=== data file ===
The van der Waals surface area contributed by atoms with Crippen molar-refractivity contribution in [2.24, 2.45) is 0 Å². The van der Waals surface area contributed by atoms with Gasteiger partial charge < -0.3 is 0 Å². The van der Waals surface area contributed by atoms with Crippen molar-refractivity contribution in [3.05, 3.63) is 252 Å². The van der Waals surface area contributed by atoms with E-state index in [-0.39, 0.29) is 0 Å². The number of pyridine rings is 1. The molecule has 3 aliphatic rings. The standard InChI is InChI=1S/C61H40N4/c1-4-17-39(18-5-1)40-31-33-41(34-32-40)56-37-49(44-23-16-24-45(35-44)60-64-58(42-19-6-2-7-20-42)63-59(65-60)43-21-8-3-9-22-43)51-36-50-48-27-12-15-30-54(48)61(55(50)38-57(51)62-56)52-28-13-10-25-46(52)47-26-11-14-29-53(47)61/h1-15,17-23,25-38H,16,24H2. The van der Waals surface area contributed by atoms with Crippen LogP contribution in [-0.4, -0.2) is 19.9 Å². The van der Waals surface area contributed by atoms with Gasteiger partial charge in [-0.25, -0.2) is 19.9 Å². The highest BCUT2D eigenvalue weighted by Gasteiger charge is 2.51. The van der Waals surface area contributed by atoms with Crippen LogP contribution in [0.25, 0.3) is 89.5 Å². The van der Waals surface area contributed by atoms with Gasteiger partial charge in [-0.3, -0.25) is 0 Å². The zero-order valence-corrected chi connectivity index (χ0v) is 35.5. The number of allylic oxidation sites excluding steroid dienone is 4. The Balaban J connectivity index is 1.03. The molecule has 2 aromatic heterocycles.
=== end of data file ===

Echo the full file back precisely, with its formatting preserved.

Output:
The van der Waals surface area contributed by atoms with Crippen molar-refractivity contribution in [2.24, 2.45) is 0 Å². The van der Waals surface area contributed by atoms with Gasteiger partial charge < -0.3 is 0 Å². The van der Waals surface area contributed by atoms with Crippen molar-refractivity contribution in [3.05, 3.63) is 252 Å². The van der Waals surface area contributed by atoms with E-state index in [-0.39, 0.29) is 0 Å². The number of pyridine rings is 1. The molecule has 3 aliphatic rings. The standard InChI is InChI=1S/C61H40N4/c1-4-17-39(18-5-1)40-31-33-41(34-32-40)56-37-49(44-23-16-24-45(35-44)60-64-58(42-19-6-2-7-20-42)63-59(65-60)43-21-8-3-9-22-43)51-36-50-48-27-12-15-30-54(48)61(55(50)38-57(51)62-56)52-28-13-10-25-46(52)47-26-11-14-29-53(47)61/h1-15,17-23,25-38H,16,24H2. The van der Waals surface area contributed by atoms with Crippen LogP contribution in [-0.4, -0.2) is 19.9 Å². The van der Waals surface area contributed by atoms with Gasteiger partial charge in [-0.25, -0.2) is 19.9 Å². The highest BCUT2D eigenvalue weighted by Gasteiger charge is 2.51. The van der Waals surface area contributed by atoms with Crippen LogP contribution in [0.25, 0.3) is 89.5 Å². The van der Waals surface area contributed by atoms with Gasteiger partial charge in [-0.3, -0.25) is 0 Å². The zero-order valence-corrected chi connectivity index (χ0v) is 35.5. The number of allylic oxidation sites excluding steroid dienone is 4. The Balaban J connectivity index is 1.03. The molecule has 2 aromatic heterocycles.